Acute coronary syndrome and heart attacks
Acute coronary syndrome (ACS) is when the arteries that carry blood, oxygen, and nutrients get blocked. Heart attacks are a form of ACS. They occur when your heart doesn’t get enough blood supply. A heart attack is also known as a myocardial infarction.
The three types of heart attacks are:
- ST segment elevation myocardial infarction (STEMI)
- non-ST segment elevation myocardial infarction (NSTEMI)
- coronary spasm, or unstable angina
STEMI: The classic or major heart attack
When most people think of a heart attack, they often think of a STEMI. A STEMI occurs when a coronary artery becomes completely blocked and a large portion of the muscle stops receiving blood. It’s a serious heart attack that can cause significant damage.
Symptoms and signs of a STEMI
A STEMI has the classic symptom of pain in the center of the chest. This chest discomfort may be described as a pressure or tightness rather than a sharp pain. Some people who experience STEMIs also describe feeling pain in one or both arms or their back, neck, or jaw.
Other symptoms that may accompany chest pain include:
- shortness of breath
- breaking out in a cold sweat
NSTEMI heart attacks
Unlike in a STEMI, the affected coronary artery is only partially blocked in a NSTEMI. A NSTEMI won’t show any change in the ST segment on the electrocardiogram.
A coronary angiography will show the degree to which the artery is blocked. A blood test will also show elevated troponin protein levels. While there may be less heart damage, an NSTEMI is still a serious condition.
CAS, silent heart attack, or heart attack without blockage
The coronary artery spasm is also known as a coronary spasm, unstable angina, or silent heart attack. The symptoms, which can be the same as a STEMI heart attack, may be mistaken for muscle pain, indigestion, and more. It occurs when one of the heart’s arteries tightens so much that blood flow stops or becomes drastically reduced. Only imaging and blood test results can tell your doctor if you’ve had a silent heart attack.
There is no permanent damage during a coronary artery spasm. While silent heart attacks aren’t as serious, they do increase your risk of another heart attack or one that may be more serious.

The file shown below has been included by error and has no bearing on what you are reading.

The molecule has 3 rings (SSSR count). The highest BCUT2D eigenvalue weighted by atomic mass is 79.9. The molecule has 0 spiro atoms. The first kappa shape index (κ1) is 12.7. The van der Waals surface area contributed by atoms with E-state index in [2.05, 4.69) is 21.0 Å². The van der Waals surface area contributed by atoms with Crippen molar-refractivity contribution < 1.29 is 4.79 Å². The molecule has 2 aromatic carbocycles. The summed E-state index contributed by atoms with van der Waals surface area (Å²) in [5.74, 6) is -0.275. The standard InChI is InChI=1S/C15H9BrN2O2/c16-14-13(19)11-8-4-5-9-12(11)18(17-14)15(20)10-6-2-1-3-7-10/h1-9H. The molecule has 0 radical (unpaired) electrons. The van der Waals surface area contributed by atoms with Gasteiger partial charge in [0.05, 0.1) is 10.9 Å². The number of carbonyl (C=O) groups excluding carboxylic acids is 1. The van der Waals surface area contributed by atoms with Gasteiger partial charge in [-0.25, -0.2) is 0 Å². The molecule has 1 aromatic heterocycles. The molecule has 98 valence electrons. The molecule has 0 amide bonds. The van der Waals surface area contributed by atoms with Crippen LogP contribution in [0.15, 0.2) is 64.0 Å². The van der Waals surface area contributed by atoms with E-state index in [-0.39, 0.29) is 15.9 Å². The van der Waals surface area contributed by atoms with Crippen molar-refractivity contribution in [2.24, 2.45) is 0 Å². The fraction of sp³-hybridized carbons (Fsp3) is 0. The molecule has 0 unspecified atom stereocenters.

Treatments for all types of heart attacks
If your doctor suspects a heart attack, you may be treated immediately with:
- aspirin to prevent blood clotting
- nitroglycerin to relieve chest pain and improve blood flow
- oxygen therapy
After your doctor confirms the heart attack, they will prescribe medications. They may recommend surgery, if needed.
Medications for heart attacks
Less severe heart attacks may be treated with medication. Your doctor will prescribe you medications based on your condition, risk factors, and overall health. These drugs may include:
- clot busters to dissolve clots that are blocking arteries
- blood pressure medications to help reduce the heart’s workload and control blood pressure
- blood thinners to prevent blood clots
- statins to help lower LDL cholesterol
Surgical treatment for major heart attacks
Grafting: A blocked artery may also be treated with coronary artery bypass grafting, sometimes referred to as bypass surgery. In this procedure, a blood vessel is taken from elsewhere in the body and attached, or grafted, onto the blocked artery. With this, blood flow can be rerouted around the blockage.
Stent: A stent is a tiny, flexible, mesh tube that is placed at the site of the blockage. This opens up your blocked artery for normal blood flow. The plaque is pressed against the wall of the artery and the stent allows blood to pass through it.
Heart attack recovery and outlook
Your recovery from a heart attack will depend on its severity and how it was treated. It can take anywhere from one week to several weeks before you can return to all your regular activities, especially anything involving heavy lifting.
Treating a heart attack promptly and effectively minimizes the damage. Your chances of a better outcome also improve if you do cardiac rehabilitation. Cardiac rehabilitation is a multiweek program of exercise routines, nutrition counseling, and learning about heart medications and lifestyle changes.
What increases your risk of a heart attack?
The risk factors for STEMI and NSTEMI are the same:
- high levels of LDL (“bad”) cholesterol
- high blood pressure
- sedentary lifestyle
- advanced age
There are also risks associated with gender. For example, until age 55 or so, men are at a higher risk of heart attack. After menopause, though, women tend to have similar risks as men. Also, men tend to have problems in the heart’s larger arteries, while women often experience blockage in the smaller arteries of the heart.
Read more on: heart